An across-the-board rise in global commodity prices is leading to input cost pressures and is a growing concern, as it is not only expected to have a bearing on cost of infrastructure development in India but also have an impact on the overall inflation, economic recovery and policy making.
In what is being billed as a new commodity super cycle resulting from recovery in global demand (led by recovery in China and the US), supply-side constraints and loose monetary policy of global central banks, most commodities are on an unprecedented bull run that is expected to extend.
Steel, the most commonly used input in construction sector and industries, is at all-time highs, as most metals including base and precious metals prices have gone through the roof over the last one year. Commodities from agriculture — such as sugar, corn, coffee, soy bean oil, palm oil — have risen sharply in the US commodities market, the effect of which is being seen in the domestic market, too. Precious metals including gold and silver are also on an upward trajectory. Mrinal Singh, CEO & CIO, InCred Asset Management, said the sharp jump in commodity prices is a result of money starting to hide in assets that are store of value as there is an expectation that inflation may rise. So “it is fear of inflation that is leading to jump in prices and it is not demand driven,” he said.
Mirroring the surge in prices, the National Stock Exchange’s NIFTY Metal Index hit a fresh high of 5,503 on Monday, surging from a low of 1,501 on April 1 last year — a jump of nearly 265 per cent. “I haven’t seen such an unprecedented increase in steel prices in just a short span of time, with prices nearly tripling. This has come with volatility and raised construction/production costs significantly. With the economy amid a slowdown, such a sharp rise is a bit difficult to comprehend,” said a mid-sized metals trader. Hot-rolled coil steel futures prices, for instance, have shot up from around $450-500 in April to over $1500 now (for a contract of 20 short tonnes).
Prices of copper are also at all-time highs, surpassing the previous peak in February 2011. Copper futures on COMEX have more than doubled from $2.1 per pound on March 19, 2020 to $4.87 per pound on May 10, 2021. “Bullish investors bet that demand for copper will increase further as the world economy recovers from Covid slumps and as investments into green energy sectors ramp up,” said Sriram Iyer, senior research analyst at Reliance Securities.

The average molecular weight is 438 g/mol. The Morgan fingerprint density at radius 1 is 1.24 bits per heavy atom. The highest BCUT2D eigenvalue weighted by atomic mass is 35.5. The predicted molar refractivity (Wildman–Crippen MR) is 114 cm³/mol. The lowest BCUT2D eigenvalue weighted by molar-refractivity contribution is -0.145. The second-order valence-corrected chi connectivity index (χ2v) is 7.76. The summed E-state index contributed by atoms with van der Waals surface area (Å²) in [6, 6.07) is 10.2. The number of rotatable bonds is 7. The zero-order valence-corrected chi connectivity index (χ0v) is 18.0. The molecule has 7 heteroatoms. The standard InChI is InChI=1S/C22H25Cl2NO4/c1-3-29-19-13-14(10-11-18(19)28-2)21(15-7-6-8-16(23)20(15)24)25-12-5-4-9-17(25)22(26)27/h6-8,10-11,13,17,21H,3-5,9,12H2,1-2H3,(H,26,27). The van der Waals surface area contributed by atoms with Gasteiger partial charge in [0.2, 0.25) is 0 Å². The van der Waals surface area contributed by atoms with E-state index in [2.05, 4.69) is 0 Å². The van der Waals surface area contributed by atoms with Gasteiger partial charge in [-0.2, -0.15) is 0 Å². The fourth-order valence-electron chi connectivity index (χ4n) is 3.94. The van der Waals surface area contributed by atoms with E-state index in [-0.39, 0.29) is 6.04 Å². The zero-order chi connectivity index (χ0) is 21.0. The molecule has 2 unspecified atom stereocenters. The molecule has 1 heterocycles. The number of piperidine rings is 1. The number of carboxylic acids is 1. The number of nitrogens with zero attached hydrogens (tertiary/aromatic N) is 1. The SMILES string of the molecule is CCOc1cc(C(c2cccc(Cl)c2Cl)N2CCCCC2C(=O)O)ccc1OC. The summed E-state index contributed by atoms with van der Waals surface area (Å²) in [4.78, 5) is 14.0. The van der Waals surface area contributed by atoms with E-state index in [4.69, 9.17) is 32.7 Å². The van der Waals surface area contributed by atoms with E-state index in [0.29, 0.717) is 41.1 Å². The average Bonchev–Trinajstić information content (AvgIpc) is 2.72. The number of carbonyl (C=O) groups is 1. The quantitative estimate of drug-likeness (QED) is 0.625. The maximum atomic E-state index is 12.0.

After bottoming out in April, Brent crude oil prices are also on a tear, nearing around $69 to a barrel with any potential rise above $72 being seen as taking it further up till $85 a barrel, according to analysts. Compared to other commodities that are hitting fresh highs such as steel, the recovery in crude oil prices though are lackadaisical, with prices barely managing to reach 2019 highs. The domestic prices of petrol and diesel are, however, at record highs as steady increase in Central and state taxes have added to their final price to the consumers.
Economists and experts say the rise in commodity prices have now become a macroeconomic monitoring variable. “The decision makers need to look at the mismatch in supply and demand and they need to find out where to invest, where to incentivise through PLI scheme to prepare ourselves to deal with the situation,” said Davinder Sandhu, advisor at Primus Partners and formerly advisor at The World Bank group.
As India has outlined a big infrastructure development plan, Sandhu also feels that the sharp rise in prices of steel and cement is a bit of a worry. “For every percentage point growth in GDP, this would lead to a backward increase in cost on account of increase in price of steel and cement. Also, if we increase the cost of building infra, it will lead to increase in costing of the project and then the toll prices among others,” said Sandhu.
CARE Ratings chief economist Madan Sabnavis said commodity prices are going up on account of global cues as recovery in big economies like China and the US are driving the prices of metals, which is also translating into higher agri products prices.
“Higher metal prices will lead to higher WPI inflation and so the core inflation may not come down. However, the CPI may not get affected much and hence it won’t impact the monetary policy,” he said. He added while India is not a huge metal importer, it is a price taker and not a price setter and, in that sense, it will lead to rise in prices and input cost for many companies, ultimately leading to higher WPI inflation.
“Companies will have to decide between passing on the cost to the consumer or absorb the cost. I think most of them would pass it through as they have been facing stress for second year now,” he said.
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